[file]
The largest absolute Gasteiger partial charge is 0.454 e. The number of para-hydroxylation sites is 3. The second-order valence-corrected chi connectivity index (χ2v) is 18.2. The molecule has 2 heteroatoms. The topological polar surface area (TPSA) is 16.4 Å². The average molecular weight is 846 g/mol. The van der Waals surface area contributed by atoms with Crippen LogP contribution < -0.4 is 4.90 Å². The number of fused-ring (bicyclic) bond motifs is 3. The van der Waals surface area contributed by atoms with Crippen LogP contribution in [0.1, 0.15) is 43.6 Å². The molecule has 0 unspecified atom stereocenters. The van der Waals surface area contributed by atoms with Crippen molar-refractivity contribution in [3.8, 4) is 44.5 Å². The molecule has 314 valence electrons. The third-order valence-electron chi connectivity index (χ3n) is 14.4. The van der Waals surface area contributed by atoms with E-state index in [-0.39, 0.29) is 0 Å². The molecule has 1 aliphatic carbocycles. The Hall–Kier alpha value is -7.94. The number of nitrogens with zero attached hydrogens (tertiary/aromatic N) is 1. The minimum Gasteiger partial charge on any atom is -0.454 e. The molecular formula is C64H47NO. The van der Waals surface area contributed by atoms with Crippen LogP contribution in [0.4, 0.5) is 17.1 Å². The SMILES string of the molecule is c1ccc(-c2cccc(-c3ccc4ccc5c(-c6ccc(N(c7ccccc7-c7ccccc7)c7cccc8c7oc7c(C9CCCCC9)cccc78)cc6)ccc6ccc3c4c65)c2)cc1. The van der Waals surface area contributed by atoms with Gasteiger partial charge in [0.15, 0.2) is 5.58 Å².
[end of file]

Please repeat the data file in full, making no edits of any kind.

The largest absolute Gasteiger partial charge is 0.454 e. The number of para-hydroxylation sites is 3. The second-order valence-corrected chi connectivity index (χ2v) is 18.2. The molecule has 2 heteroatoms. The topological polar surface area (TPSA) is 16.4 Å². The average molecular weight is 846 g/mol. The van der Waals surface area contributed by atoms with Crippen LogP contribution < -0.4 is 4.90 Å². The number of fused-ring (bicyclic) bond motifs is 3. The van der Waals surface area contributed by atoms with Crippen LogP contribution in [0.1, 0.15) is 43.6 Å². The molecule has 0 unspecified atom stereocenters. The van der Waals surface area contributed by atoms with Crippen molar-refractivity contribution in [3.8, 4) is 44.5 Å². The molecule has 314 valence electrons. The third-order valence-electron chi connectivity index (χ3n) is 14.4. The van der Waals surface area contributed by atoms with E-state index in [-0.39, 0.29) is 0 Å². The molecule has 1 aliphatic carbocycles. The Hall–Kier alpha value is -7.94. The number of nitrogens with zero attached hydrogens (tertiary/aromatic N) is 1. The minimum Gasteiger partial charge on any atom is -0.454 e. The molecular formula is C64H47NO. The van der Waals surface area contributed by atoms with Crippen LogP contribution in [0.4, 0.5) is 17.1 Å². The SMILES string of the molecule is c1ccc(-c2cccc(-c3ccc4ccc5c(-c6ccc(N(c7ccccc7-c7ccccc7)c7cccc8c7oc7c(C9CCCCC9)cccc78)cc6)ccc6ccc3c4c65)c2)cc1. The van der Waals surface area contributed by atoms with Gasteiger partial charge in [0.15, 0.2) is 5.58 Å².